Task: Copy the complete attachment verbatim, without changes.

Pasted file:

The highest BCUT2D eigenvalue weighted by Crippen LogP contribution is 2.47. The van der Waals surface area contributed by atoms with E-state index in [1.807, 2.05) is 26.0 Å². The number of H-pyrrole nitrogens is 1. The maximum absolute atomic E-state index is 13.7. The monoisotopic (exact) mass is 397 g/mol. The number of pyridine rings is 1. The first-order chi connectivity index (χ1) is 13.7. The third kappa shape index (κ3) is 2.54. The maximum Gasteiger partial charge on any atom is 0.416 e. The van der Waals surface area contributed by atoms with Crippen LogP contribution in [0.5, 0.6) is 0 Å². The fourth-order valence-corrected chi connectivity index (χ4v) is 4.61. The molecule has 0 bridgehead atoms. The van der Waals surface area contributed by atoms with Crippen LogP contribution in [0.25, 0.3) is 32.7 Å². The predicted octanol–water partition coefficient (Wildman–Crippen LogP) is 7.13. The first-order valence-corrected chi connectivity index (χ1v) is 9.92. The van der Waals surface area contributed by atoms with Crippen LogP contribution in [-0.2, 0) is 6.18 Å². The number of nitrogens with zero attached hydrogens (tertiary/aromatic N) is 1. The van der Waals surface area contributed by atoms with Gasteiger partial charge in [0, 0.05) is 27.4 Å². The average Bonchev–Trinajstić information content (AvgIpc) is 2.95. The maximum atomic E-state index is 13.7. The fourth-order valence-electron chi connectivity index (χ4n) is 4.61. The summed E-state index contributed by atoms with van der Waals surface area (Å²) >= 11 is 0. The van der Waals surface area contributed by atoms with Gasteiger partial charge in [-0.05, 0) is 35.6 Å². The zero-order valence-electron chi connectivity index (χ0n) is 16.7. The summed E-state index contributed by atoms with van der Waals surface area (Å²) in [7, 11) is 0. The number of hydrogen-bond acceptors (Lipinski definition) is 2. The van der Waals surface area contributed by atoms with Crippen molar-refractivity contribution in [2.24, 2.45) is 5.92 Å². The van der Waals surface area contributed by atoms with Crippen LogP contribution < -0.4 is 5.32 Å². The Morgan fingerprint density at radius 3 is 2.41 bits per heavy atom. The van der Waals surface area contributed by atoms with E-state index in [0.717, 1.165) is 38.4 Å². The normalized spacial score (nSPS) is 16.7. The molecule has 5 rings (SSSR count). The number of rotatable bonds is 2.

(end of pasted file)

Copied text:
The highest BCUT2D eigenvalue weighted by Crippen LogP contribution is 2.47. The van der Waals surface area contributed by atoms with E-state index in [1.807, 2.05) is 26.0 Å². The number of H-pyrrole nitrogens is 1. The maximum absolute atomic E-state index is 13.7. The monoisotopic (exact) mass is 397 g/mol. The number of pyridine rings is 1. The first-order chi connectivity index (χ1) is 13.7. The third kappa shape index (κ3) is 2.54. The maximum Gasteiger partial charge on any atom is 0.416 e. The van der Waals surface area contributed by atoms with Crippen LogP contribution in [0.5, 0.6) is 0 Å². The fourth-order valence-corrected chi connectivity index (χ4v) is 4.61. The molecule has 0 bridgehead atoms. The van der Waals surface area contributed by atoms with Crippen LogP contribution in [0.25, 0.3) is 32.7 Å². The predicted octanol–water partition coefficient (Wildman–Crippen LogP) is 7.13. The first-order valence-corrected chi connectivity index (χ1v) is 9.92. The van der Waals surface area contributed by atoms with Crippen LogP contribution in [-0.2, 0) is 6.18 Å². The number of nitrogens with zero attached hydrogens (tertiary/aromatic N) is 1. The van der Waals surface area contributed by atoms with Gasteiger partial charge in [0, 0.05) is 27.4 Å². The average Bonchev–Trinajstić information content (AvgIpc) is 2.95. The maximum atomic E-state index is 13.7. The fourth-order valence-electron chi connectivity index (χ4n) is 4.61. The summed E-state index contributed by atoms with van der Waals surface area (Å²) >= 11 is 0. The van der Waals surface area contributed by atoms with Gasteiger partial charge in [-0.05, 0) is 35.6 Å². The zero-order valence-electron chi connectivity index (χ0n) is 16.7. The summed E-state index contributed by atoms with van der Waals surface area (Å²) in [7, 11) is 0. The number of hydrogen-bond acceptors (Lipinski definition) is 2. The van der Waals surface area contributed by atoms with Crippen molar-refractivity contribution in [2.24, 2.45) is 5.92 Å². The van der Waals surface area contributed by atoms with Crippen LogP contribution < -0.4 is 5.32 Å². The Morgan fingerprint density at radius 3 is 2.41 bits per heavy atom. The van der Waals surface area contributed by atoms with E-state index in [0.717, 1.165) is 38.4 Å². The normalized spacial score (nSPS) is 16.7. The molecule has 5 rings (SSSR count). The number of rotatable bonds is 2.